The Northern Territory government has launched a new electronic prescription service that aims to reduce discrepancies caused by doctor's handwriting and improve patient care.
The million-dollar Electronic Transfer of Prescriptions (ETP) project is a product of two year's development and will provide health care agencies, including hospitals, general practitioners and aged care facilities with faster and less error prone pharmaceutical service.
Top End Division of General Practice E-health program manager, Matt Antcliff, said the project builds on the shift to e-health to minimise paper use and improve accuracy.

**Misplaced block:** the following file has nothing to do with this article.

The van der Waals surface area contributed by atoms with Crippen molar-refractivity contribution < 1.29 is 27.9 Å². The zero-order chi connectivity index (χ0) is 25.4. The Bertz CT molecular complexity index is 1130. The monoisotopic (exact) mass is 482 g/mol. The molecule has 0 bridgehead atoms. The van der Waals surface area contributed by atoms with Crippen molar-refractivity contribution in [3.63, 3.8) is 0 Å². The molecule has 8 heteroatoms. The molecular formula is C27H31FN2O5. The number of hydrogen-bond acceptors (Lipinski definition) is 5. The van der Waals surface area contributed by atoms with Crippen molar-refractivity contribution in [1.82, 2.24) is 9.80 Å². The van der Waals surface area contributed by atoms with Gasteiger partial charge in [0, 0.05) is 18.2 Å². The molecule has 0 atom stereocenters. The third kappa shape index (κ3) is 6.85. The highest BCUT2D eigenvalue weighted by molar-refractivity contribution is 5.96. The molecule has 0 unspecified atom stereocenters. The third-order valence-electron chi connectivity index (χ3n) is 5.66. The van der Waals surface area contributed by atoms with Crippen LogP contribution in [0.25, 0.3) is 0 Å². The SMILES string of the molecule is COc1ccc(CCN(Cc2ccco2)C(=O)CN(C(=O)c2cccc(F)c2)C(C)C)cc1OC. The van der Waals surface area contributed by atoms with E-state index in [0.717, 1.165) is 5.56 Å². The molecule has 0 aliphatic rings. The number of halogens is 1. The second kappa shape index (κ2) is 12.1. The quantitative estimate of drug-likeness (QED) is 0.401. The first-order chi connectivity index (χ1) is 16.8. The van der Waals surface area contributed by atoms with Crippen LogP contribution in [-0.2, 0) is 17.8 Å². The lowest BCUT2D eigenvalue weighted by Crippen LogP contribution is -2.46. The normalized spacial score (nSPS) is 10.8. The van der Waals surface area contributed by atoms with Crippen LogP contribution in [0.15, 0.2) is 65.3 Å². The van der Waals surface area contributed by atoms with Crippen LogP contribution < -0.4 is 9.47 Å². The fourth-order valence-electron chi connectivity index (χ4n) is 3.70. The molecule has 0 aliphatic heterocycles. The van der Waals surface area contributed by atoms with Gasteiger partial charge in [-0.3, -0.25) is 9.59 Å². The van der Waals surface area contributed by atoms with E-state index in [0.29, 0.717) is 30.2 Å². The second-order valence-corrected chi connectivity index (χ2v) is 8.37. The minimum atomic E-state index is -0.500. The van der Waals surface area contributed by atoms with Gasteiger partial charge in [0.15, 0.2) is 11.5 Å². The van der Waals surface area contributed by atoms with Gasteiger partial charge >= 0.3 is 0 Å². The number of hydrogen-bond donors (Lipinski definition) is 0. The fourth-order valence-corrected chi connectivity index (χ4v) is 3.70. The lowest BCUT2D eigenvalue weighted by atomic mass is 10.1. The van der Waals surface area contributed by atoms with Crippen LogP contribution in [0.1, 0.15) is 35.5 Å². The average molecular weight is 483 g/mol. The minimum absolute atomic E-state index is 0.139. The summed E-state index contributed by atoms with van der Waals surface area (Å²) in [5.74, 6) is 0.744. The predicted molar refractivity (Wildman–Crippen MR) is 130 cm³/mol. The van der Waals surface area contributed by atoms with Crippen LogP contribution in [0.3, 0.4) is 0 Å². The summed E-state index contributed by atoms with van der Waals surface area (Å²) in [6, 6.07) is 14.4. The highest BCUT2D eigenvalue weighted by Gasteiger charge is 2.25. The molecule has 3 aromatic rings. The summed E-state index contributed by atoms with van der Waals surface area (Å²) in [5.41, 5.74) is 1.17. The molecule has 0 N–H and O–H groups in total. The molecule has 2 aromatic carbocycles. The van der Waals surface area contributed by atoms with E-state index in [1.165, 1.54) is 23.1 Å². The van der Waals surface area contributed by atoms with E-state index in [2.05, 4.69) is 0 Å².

"Doctor's have been able to create electronic prescriptions, but they still needed to print it out and sign it," Antcliff said.
"[ETP] means the prescription can be electronically signed and sent off to be retrieved by a pharmacy from our servers, eliminating error.
"There are a lot of people admitted to hospital caused by errors in prescriptions where the wrong drug or dosage is handed out."
Prescriptions are filled out on electronic forms, encrypted, and sent to servers owned by Northern Territory Health. Pharmacies can then download the prescription and allocate medicines without having to decipher handwritten documents.
Antcliff said the encryption used reduces the risk of prescriptions being stolen.
"It is far more secure than the old method. All you basically needed to do before was steal a doctor's pad," he said.
Doctors visiting aged care facilities can use the technology to fill out prescriptions from mobile devices and send them off for collection.
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